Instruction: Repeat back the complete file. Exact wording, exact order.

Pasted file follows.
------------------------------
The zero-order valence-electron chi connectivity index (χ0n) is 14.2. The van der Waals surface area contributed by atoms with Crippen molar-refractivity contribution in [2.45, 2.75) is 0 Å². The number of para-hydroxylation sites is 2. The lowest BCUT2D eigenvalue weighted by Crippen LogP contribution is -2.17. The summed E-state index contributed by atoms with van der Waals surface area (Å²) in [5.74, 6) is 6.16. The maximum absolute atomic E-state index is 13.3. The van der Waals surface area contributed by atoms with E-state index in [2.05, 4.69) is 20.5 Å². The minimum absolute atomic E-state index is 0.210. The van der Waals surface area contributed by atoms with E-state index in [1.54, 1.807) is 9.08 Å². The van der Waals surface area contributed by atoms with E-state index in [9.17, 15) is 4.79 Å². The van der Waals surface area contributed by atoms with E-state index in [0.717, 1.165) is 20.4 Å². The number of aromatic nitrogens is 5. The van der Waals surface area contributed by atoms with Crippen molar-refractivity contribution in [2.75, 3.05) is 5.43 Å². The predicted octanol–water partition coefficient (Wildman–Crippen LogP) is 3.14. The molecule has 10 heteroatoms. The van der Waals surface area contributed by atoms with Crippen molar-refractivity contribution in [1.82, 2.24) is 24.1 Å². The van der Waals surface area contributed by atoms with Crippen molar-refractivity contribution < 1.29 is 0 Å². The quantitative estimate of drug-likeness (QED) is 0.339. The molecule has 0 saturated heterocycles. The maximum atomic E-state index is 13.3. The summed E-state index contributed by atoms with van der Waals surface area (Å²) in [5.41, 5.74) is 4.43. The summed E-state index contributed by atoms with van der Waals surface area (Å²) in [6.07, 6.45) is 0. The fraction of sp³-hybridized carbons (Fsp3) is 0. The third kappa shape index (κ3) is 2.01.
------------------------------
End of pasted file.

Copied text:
The zero-order valence-electron chi connectivity index (χ0n) is 14.2. The van der Waals surface area contributed by atoms with Crippen molar-refractivity contribution in [2.45, 2.75) is 0 Å². The number of para-hydroxylation sites is 2. The lowest BCUT2D eigenvalue weighted by Crippen LogP contribution is -2.17. The summed E-state index contributed by atoms with van der Waals surface area (Å²) in [5.74, 6) is 6.16. The maximum absolute atomic E-state index is 13.3. The van der Waals surface area contributed by atoms with E-state index in [2.05, 4.69) is 20.5 Å². The minimum absolute atomic E-state index is 0.210. The van der Waals surface area contributed by atoms with E-state index in [1.54, 1.807) is 9.08 Å². The van der Waals surface area contributed by atoms with E-state index in [9.17, 15) is 4.79 Å². The van der Waals surface area contributed by atoms with E-state index in [0.717, 1.165) is 20.4 Å². The number of aromatic nitrogens is 5. The van der Waals surface area contributed by atoms with Crippen molar-refractivity contribution in [2.75, 3.05) is 5.43 Å². The predicted octanol–water partition coefficient (Wildman–Crippen LogP) is 3.14. The molecule has 10 heteroatoms. The van der Waals surface area contributed by atoms with Crippen molar-refractivity contribution in [1.82, 2.24) is 24.1 Å². The van der Waals surface area contributed by atoms with Crippen molar-refractivity contribution < 1.29 is 0 Å². The quantitative estimate of drug-likeness (QED) is 0.339. The molecule has 0 saturated heterocycles. The maximum atomic E-state index is 13.3. The summed E-state index contributed by atoms with van der Waals surface area (Å²) in [5.41, 5.74) is 4.43. The summed E-state index contributed by atoms with van der Waals surface area (Å²) in [6.07, 6.45) is 0. The fraction of sp³-hybridized carbons (Fsp3) is 0. The third kappa shape index (κ3) is 2.01.